The Lansing Symphony Orchestra plays music of Debussy, Brahms and Strauss for the upcoming MasterWorks 5 concert at Wharton Center. WKAR's Melissa Benmark spoke with Lansing Symphony Music Director Timothy Muffitt about the program, starting with the Brahms Piano Concerto #2.
TIMOTHY MUFFITT: I did a concert with Philippe (Bianconi) last season. And I said, “You know, I’d really like you to come up to Lansing. What would you like to play?” And he mentioned the Brahms Second as one of the possibilities. Brahms has two concertos, and both of them are enormous symphonic statements. These are works that approach the length of a Mahler symphony, really. And the length of a piece of music is not usually something we like to brag about in classical music.
MELISSA BENMARK: But if it’s good…
MUFFITT: But it’s an extraordinary piece of music. And both of his concertos, also, both of Brahms’ concertos, are really, there’s a tight integration between the soloist and the orchestra. And the two function as kind of really one unit. And so, there’s that element that’s really exciting in this concerto. Connection. Where the soloist and the orchestra really work very closely together in the unfolding of the piece.
BENMARK: So it almost perhaps seems less like, this is a showcase for the soloist, as, there’s a musical ideal that all of us are heading toward, and this is what it is.
MUFFITT: That’s exactly right, yes. We, meaning the orchestra, are not window dressing on this, but are very engaged at the core of the piece, I guess. And then there’s the other element that, it’s Brahms. And Brahms is one of those composers that, still, even works of his with which I’m completely familiar, especially the piano music, it never fails to just amaze me with the beauty of it and the purity of it and the warmth and the Brahmsian-ness of it.
BENMARK: You know, I think I know what you’re saying. Because of all the composers, I think—and I don’t know if this is true or not—but I always think that Brahms must have been the kindest, personally. Because it just seems to be there in his music, somehow.
MUFFITT: There is enormous warmth to his music. And a lot of it, you can’t even describe. There aren’t words. You know, whether it was Zappa or Elvis Costello or whoever said that ‘talking about music is like dancing about architecture’ line, Brahms is the perfect example of that. There are qualities in his music that escape description.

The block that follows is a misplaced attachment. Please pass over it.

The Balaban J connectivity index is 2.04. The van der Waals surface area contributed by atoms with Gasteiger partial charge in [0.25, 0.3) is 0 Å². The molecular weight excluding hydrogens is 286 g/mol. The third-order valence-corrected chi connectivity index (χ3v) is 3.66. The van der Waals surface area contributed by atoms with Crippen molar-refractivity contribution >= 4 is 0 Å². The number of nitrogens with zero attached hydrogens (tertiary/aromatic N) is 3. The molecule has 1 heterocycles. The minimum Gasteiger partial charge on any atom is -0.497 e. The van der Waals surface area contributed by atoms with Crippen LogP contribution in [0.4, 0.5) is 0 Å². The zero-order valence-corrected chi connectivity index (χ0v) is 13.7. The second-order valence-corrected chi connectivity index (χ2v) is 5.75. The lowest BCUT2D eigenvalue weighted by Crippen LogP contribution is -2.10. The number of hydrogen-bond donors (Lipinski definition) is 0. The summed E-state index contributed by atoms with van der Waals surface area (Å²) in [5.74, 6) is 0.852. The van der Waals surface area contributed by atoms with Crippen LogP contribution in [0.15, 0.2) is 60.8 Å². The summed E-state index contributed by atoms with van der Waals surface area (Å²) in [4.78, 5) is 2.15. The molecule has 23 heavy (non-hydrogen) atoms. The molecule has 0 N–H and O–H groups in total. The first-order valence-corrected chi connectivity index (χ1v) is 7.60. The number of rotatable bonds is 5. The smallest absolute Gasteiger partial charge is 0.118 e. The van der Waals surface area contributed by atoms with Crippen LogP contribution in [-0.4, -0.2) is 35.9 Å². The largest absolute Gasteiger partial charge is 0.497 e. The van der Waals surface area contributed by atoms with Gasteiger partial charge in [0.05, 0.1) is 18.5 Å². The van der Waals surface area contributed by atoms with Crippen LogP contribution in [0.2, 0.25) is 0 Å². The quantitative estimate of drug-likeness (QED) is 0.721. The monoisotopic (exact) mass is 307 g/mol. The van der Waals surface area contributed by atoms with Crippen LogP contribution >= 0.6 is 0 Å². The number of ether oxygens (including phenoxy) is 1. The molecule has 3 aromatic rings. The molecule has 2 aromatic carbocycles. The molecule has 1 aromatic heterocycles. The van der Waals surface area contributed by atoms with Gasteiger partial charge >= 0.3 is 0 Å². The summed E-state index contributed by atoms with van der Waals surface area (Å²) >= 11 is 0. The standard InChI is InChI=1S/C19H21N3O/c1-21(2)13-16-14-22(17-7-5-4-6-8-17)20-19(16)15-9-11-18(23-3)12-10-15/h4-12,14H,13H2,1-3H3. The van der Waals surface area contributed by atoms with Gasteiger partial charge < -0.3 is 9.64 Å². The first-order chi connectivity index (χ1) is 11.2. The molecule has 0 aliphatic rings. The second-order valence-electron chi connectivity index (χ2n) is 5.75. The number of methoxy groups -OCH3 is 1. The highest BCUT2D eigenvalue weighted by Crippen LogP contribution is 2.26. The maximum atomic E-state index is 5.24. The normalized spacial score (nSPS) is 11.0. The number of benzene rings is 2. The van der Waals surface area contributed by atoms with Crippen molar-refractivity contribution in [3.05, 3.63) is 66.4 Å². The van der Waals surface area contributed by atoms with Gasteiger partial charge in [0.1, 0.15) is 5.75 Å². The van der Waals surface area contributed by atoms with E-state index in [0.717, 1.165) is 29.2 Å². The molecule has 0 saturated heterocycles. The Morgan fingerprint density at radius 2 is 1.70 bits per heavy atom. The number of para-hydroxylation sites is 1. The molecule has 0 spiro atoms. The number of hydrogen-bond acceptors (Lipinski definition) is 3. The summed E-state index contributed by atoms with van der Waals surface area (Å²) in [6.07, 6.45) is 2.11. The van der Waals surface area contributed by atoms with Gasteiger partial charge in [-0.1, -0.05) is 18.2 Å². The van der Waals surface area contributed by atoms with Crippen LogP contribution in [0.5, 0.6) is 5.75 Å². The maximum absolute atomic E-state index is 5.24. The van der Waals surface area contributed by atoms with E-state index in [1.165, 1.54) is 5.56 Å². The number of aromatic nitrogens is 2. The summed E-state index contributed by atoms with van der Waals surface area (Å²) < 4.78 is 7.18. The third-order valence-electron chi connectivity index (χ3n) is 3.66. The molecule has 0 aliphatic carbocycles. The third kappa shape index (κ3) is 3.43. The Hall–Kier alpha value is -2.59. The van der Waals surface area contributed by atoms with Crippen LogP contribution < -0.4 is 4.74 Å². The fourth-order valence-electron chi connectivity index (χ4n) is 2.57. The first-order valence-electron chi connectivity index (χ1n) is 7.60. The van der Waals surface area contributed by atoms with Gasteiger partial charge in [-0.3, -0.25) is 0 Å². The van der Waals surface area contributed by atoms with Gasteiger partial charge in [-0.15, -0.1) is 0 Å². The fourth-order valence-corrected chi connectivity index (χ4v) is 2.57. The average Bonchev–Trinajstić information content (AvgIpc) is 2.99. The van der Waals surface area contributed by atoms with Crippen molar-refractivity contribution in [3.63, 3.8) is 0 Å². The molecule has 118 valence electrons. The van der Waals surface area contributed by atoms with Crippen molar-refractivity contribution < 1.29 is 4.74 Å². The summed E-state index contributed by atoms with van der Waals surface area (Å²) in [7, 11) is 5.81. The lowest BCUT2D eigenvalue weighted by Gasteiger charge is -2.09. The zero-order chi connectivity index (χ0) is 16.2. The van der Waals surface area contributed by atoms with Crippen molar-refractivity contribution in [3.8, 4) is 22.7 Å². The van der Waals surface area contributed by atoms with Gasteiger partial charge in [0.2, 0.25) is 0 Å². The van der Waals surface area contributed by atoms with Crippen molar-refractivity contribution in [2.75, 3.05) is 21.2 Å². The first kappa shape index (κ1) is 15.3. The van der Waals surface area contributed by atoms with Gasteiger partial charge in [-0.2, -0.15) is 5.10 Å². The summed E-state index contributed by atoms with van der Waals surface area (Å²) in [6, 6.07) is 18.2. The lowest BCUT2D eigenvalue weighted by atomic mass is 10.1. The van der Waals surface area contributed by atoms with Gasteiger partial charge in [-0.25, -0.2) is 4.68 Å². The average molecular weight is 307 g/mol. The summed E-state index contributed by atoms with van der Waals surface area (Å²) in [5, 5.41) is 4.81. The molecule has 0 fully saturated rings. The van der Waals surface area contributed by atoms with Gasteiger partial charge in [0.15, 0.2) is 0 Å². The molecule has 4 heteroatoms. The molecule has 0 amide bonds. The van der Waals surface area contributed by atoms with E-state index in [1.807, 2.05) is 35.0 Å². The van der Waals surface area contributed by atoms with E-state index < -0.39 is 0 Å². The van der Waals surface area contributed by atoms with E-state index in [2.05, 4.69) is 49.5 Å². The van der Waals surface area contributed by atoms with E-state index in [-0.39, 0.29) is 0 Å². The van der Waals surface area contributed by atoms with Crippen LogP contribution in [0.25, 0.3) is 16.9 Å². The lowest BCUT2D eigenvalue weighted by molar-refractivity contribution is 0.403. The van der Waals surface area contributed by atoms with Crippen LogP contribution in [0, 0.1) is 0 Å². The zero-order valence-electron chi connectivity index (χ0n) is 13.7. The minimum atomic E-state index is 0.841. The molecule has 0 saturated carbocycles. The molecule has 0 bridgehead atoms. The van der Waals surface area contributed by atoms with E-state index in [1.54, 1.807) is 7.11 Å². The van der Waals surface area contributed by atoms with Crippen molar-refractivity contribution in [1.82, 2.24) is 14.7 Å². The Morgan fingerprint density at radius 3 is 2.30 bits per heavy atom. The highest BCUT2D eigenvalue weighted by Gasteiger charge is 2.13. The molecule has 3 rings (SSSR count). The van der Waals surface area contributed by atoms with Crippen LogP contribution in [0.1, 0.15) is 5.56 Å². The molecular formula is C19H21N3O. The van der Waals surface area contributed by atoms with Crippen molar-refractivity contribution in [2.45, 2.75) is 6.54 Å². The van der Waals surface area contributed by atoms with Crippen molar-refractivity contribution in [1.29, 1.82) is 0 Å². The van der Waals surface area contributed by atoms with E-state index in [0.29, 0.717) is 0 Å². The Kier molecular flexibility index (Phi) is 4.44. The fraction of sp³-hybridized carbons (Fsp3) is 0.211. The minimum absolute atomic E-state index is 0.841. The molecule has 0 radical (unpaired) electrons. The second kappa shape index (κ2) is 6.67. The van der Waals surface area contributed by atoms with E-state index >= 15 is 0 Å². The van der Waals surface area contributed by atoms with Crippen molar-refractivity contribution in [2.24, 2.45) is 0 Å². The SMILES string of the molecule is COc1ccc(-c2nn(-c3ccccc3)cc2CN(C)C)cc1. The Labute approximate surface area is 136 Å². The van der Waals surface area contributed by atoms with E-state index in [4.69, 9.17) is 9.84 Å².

We can talk about the technical elements that go into it. The way he voices. How certain lines are assigned in the register. We can talk about his use of harmony. And we can talk about texture in his music. All of which are very technical and dry and don’t begin to add up to the end result, which is just absolutely some of the most extraordinary music ever written. That goes from his Balladen and Intermezzi, the short piano works, to this grand second piano concerto that spans an enormous musical statement.
BENMARK: That seems like a good place to talk about “Death and Transfiguration somehow. We’re getting kind of universal, there.
MUFFITT: Okay, good. Yeah.
BENMARK: Strauss’s tone poem, “Death and Transfiguration,” sounds a little daunting anyway. I suppose anything with ‘death’ in the title gives you a little pause. Tell me your impressions of this piece.
MUFFITT: Sure. Strauss says that he can’t write music without a program. You know, all of his music has some kind of an extramusical source that drives it.
BENMARK: He has a storyline for everything.
MUFFITT: Right. And this piece, I mean, the story really tells it all. The first part of the piece is full of angst and turmoil and tension, and then the ending is uplifting and serene. And that’s a very simple explanation of what happens in the piece. To me, this is one of Strauss’s most transparent works, and perhaps most engaging pieces for an audience.